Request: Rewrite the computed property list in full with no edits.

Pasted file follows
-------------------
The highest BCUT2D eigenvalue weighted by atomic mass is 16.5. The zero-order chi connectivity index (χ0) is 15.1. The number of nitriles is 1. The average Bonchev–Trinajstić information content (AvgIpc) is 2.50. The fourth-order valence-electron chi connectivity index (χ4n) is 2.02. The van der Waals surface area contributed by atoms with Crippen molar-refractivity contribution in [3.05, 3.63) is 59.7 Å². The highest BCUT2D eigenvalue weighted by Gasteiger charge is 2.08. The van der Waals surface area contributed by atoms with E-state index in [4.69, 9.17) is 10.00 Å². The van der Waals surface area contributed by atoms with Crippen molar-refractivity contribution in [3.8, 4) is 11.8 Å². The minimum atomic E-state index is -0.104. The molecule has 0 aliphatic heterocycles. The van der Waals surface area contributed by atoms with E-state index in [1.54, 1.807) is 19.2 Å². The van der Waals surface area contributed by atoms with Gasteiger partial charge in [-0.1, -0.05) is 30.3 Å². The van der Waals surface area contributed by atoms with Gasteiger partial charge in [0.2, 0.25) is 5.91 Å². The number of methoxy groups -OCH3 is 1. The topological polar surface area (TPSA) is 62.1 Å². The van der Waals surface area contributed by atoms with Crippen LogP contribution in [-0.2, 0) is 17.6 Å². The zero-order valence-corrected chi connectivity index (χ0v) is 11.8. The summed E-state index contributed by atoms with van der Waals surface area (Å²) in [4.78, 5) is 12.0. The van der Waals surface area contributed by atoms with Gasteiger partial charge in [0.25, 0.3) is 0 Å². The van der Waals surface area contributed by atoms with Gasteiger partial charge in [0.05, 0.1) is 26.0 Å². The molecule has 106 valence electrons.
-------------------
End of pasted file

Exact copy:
The highest BCUT2D eigenvalue weighted by atomic mass is 16.5. The zero-order chi connectivity index (χ0) is 15.1. The number of nitriles is 1. The average Bonchev–Trinajstić information content (AvgIpc) is 2.50. The fourth-order valence-electron chi connectivity index (χ4n) is 2.02. The van der Waals surface area contributed by atoms with Crippen molar-refractivity contribution in [3.05, 3.63) is 59.7 Å². The highest BCUT2D eigenvalue weighted by Gasteiger charge is 2.08. The van der Waals surface area contributed by atoms with E-state index in [4.69, 9.17) is 10.00 Å². The van der Waals surface area contributed by atoms with Crippen molar-refractivity contribution in [3.8, 4) is 11.8 Å². The minimum atomic E-state index is -0.104. The molecule has 0 aliphatic heterocycles. The van der Waals surface area contributed by atoms with E-state index in [1.54, 1.807) is 19.2 Å². The van der Waals surface area contributed by atoms with Gasteiger partial charge in [-0.1, -0.05) is 30.3 Å². The van der Waals surface area contributed by atoms with Gasteiger partial charge in [0.2, 0.25) is 5.91 Å². The number of methoxy groups -OCH3 is 1. The topological polar surface area (TPSA) is 62.1 Å². The van der Waals surface area contributed by atoms with Crippen LogP contribution in [-0.2, 0) is 17.6 Å². The zero-order valence-corrected chi connectivity index (χ0v) is 11.8. The summed E-state index contributed by atoms with van der Waals surface area (Å²) in [4.78, 5) is 12.0. The van der Waals surface area contributed by atoms with Gasteiger partial charge in [0.25, 0.3) is 0 Å². The van der Waals surface area contributed by atoms with Gasteiger partial charge in [0.05, 0.1) is 26.0 Å². The molecule has 106 valence electrons.